A Day in the Life of an Aircraft Dispatcher
Aircraft Dispatcher and Flight Followers may seem like one in the same but there is one crucial difference – certification. They perform almost similar tasks since both jobs entail flight planning, flight plan filing, weather analysis, and flight monitoring. The major airlines and commuter airlines are domestic carriers and require certified aircraft dispatchers who are jointly responsible with the pilot for the safety of the flight. Most ad-hoc cargo carriers are supplemental carriers and have flight followers who do not legally require certification, and they are not jointly responsible with the pilot for the flight.
An aircraft dispatcher for a domestic carrier will be concerned with national or even international weather, but more specifically the weather of the region in which they are dispatching flights. Aircraft dispatchers will begin by analyzing radar summaries, weather depiction charts, satellite images, and prognostic charts until they are familiar with the weather situation in their region. The aircraft dispatcher will then get a rundown of all flights, as well as any unusual situations pertaining to flights or weather from the previous shift.
The aircraft dispatcher will then have two concerns: monitoring the progress of the flights that are already en route and preparing for the flights they must initiate. First, the aircraft dispatcher will check the weather of all the destination airports in which the en route flights are headed. They will then begin flight planning for all of the future flights, which can be up to 20 flights.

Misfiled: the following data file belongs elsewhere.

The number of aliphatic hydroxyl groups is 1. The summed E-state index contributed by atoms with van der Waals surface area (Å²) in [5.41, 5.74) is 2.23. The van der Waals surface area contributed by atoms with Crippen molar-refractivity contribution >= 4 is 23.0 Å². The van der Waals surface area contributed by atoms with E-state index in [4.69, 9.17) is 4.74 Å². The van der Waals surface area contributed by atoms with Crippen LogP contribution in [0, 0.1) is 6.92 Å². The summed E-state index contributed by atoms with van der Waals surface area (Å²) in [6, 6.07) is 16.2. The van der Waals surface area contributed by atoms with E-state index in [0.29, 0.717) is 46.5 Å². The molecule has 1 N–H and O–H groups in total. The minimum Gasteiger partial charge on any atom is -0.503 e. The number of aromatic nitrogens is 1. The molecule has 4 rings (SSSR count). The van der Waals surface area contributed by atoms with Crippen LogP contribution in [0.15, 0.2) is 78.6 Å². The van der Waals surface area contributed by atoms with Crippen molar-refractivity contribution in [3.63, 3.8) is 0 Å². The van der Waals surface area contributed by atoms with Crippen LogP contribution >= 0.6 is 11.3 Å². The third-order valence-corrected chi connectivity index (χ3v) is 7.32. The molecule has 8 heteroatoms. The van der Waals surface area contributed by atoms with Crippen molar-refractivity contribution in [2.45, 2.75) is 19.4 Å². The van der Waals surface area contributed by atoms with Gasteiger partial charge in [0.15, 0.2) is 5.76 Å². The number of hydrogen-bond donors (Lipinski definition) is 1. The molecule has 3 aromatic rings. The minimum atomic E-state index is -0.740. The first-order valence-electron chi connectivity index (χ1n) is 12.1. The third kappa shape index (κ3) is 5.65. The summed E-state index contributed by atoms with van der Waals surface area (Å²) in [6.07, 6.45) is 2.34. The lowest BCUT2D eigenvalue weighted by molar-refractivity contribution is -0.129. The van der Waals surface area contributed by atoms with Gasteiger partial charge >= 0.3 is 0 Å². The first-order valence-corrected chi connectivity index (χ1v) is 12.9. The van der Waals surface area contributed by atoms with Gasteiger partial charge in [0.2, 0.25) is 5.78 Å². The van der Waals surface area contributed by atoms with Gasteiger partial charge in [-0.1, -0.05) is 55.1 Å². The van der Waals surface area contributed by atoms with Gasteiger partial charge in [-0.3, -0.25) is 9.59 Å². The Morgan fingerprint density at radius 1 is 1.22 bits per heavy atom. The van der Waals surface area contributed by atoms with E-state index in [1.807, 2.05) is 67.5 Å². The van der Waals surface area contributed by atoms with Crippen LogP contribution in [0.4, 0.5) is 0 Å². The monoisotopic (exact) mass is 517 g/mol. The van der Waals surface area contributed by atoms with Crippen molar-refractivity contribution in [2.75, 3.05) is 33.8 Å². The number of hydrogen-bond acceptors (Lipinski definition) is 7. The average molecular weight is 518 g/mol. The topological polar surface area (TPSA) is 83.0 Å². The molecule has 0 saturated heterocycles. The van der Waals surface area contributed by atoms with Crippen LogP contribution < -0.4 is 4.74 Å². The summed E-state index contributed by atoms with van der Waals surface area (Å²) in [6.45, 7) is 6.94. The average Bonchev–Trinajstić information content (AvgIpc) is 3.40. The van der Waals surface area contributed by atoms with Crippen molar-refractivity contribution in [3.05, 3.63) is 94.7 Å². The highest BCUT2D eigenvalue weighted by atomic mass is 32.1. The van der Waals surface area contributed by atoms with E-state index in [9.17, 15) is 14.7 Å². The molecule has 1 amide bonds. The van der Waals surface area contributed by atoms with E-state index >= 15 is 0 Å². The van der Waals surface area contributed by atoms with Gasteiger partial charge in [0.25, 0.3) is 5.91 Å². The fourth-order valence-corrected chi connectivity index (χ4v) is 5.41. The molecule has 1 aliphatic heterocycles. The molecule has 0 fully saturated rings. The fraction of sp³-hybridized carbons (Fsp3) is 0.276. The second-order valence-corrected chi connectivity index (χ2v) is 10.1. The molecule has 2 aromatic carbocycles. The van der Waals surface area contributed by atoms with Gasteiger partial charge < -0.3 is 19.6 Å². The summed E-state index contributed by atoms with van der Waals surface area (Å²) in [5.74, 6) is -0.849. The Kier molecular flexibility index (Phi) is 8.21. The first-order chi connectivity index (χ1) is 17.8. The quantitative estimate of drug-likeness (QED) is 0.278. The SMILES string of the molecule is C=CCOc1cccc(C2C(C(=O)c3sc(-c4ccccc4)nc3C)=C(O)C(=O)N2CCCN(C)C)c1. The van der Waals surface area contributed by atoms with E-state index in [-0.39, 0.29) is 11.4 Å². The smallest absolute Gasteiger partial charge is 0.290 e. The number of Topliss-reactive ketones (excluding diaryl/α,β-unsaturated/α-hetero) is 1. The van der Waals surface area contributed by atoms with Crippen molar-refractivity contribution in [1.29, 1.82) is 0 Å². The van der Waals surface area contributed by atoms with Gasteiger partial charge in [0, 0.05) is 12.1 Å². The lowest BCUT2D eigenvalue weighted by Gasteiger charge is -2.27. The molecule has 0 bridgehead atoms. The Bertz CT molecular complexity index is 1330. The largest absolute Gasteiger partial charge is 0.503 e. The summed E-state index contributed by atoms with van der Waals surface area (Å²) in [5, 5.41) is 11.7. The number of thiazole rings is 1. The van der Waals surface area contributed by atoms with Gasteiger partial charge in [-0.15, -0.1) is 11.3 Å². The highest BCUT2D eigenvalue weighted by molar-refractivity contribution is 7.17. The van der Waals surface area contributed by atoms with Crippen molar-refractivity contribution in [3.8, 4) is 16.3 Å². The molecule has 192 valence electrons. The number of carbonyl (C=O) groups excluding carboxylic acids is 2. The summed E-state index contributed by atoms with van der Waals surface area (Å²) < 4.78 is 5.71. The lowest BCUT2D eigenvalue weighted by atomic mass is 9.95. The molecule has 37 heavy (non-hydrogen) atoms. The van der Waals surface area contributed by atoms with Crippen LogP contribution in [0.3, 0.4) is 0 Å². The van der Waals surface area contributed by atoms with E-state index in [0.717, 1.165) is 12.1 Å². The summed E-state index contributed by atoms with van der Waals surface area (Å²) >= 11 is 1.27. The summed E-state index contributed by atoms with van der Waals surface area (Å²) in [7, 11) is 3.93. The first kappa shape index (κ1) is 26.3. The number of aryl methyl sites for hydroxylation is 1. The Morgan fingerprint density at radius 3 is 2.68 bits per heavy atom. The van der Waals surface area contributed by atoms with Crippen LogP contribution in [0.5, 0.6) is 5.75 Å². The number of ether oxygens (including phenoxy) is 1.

For each flight, the aircraft dispatcher will have a list of weather questions to answer before completing a flight plan. Questions that need to be addressed are: Is the departure visibility good enough for the plane to depart? If so, is the weather at the departing airport above landing minimum? There are several requirements for listing a takeoff and many factors that play into planning takeoffs and landings, and aircraft dispatchers have to plan alternate take-off and landings for each flight that they are planning.
After analyzing the weather, the aircraft dispatcher must select the appropriate routes and altitude, and then run the flight plan calculations. Thank goodness for automation, because back in the day aircraft dispatchers had to calculate flight plans by hand. Most domestic carriers have advanced computerized programs that select altitudes and “canned” routes based on winds aloft. However, like any computerized system, these computers are not always fail-proof and the aircraft dispatcher must review the routing and take into consideration their weather analysis. The aircraft dispatcher must then file the flight plan with ATC.
The aircraft dispatcher is responsible for staying up-to-date on all weather changes and en route flights. They maintain contact with every pilot in flight and they make all of the necessary adjustments if there is a change in weather, based on their alternate flight plans. On top of flight planning an average of 20 flights per day, a flight dispatcher can put in at least 10 hours of work at a time, a very long and tedious day of dispatching flights.